ELIZABETHTON — Sycamore Shoals State Historic Area will host its 23rd Annual Native American Festival on Saturday and Sunday.
The festival celebrates all Native American cultures, but Park Manager Jennifer Bauer said the emphasis has been traditionally placed on the traditions and history of the Cherokees. That will be especially true this year, since 2013 marks 175 years since the forced removal of most Cherokees from their homes in the Southeast to Oklahoma, an event remembered as the Trail of Tears.
While there will be no special observance to commemorate the event, Bauer said the programs of the two days “will reflect our interest in remembering the Trail of Tears, and during the weekend we will continue to touch on that event.”
Bauer said the festival has always had a priority of education, not only telling the stories of the past but also the stories of tribes living today.
“During the weekend, you will see people dressed as Cherokees dressed in the 18th century, but you will also see people dressed in modern pow-wow regalia,” Bauer said.
Bauer said that emphasis is also shown in some of the arts and craft vendors participating in the festival.
“There are many opportunities to purchase one-of-a-kind arts and crafts,” Bauer said. These include everything from gourds decorated by Vickie Shell, to a traditional flute made by Daniel Bigay to unique corn dolls made by Terry Asbury.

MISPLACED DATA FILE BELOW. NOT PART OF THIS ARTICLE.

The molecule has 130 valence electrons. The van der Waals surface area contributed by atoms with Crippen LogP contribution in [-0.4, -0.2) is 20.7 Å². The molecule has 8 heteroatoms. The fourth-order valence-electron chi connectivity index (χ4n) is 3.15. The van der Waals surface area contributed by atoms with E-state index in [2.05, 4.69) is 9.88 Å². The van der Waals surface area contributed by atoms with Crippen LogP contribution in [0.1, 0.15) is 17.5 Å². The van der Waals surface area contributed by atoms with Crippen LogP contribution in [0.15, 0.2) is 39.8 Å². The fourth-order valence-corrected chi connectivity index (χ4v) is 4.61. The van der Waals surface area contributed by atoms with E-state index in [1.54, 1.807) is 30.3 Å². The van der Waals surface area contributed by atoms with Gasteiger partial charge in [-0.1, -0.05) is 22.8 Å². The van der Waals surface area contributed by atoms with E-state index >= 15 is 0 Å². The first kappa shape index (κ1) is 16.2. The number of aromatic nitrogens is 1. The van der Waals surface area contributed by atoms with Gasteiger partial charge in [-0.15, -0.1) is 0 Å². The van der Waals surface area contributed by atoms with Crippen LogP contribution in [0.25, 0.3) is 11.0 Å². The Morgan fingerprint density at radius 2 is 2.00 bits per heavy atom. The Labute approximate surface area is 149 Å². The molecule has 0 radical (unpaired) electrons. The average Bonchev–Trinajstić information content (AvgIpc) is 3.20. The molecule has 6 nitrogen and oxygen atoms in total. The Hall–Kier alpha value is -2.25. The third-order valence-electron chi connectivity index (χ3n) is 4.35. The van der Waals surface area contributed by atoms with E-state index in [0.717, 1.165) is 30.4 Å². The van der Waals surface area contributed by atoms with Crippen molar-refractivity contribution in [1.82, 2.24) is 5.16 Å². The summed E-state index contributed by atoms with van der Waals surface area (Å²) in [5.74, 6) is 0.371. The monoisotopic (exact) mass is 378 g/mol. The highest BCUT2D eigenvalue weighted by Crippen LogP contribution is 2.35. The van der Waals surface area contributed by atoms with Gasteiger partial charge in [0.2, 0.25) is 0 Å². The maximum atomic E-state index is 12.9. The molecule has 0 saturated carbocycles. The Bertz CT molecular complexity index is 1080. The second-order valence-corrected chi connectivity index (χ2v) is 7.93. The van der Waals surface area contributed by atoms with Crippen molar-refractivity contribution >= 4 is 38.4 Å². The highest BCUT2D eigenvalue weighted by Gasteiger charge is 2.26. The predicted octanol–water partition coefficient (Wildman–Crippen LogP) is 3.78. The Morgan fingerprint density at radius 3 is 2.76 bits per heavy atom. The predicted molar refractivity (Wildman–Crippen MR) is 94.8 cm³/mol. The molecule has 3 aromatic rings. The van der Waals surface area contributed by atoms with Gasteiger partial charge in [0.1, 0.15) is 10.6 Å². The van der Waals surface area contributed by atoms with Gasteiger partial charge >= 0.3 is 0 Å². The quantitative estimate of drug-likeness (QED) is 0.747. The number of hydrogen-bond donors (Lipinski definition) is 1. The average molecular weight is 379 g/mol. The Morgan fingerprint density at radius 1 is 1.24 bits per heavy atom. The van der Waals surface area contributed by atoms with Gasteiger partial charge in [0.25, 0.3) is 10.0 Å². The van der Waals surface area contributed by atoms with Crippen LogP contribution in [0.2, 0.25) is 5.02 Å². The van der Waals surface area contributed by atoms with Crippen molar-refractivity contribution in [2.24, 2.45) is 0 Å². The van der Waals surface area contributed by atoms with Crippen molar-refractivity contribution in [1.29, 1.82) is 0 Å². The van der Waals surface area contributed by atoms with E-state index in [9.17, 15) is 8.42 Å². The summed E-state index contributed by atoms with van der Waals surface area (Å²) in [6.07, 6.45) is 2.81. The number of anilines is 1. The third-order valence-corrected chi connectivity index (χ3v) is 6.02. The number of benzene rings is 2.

As usual, one of the foremost scholars in Cherokee culture, Dr. Michael Abram, will present a series of lectures. He is the owner of the Cherokee Heritage Museum and Gallery in Cherokee, N.C., and will provide a glimpse into Cherokee history and legend. He will give two lectures on Saturday, “Cherokee Beliefs about the Panther,” and “Origin, Role, and Importance of the Pine Tree in Cherokee Culture” inside the circle of Fort Watauga.
At 6:30 on Saturday evening, in the theater of the Visitors Center, he will present a lecture on “Cherokee Children — Games, Raising and Behavior.”
Each year the festival features a Cherokee artist, and this year’s artist is Freeman Owle, of Cherokee, N.C., who will be demonstrating the carving of Cherokee stone pipes and other stone carvings as well as sharing traditional Cherokee stories. In addition to his storytelling presentations each day, Owle will be offering a Cherokee language workshop both days.
Admission is $4 per adult, $1 for children. All proceeds from admissions go to Friends of Sycamore Shoals State Historic Area to support this event. This event is made possible by the support of Friends of Sycamore Shoals State Historic Area, the Travelers Inn of Elizabethton and Vicki Shell.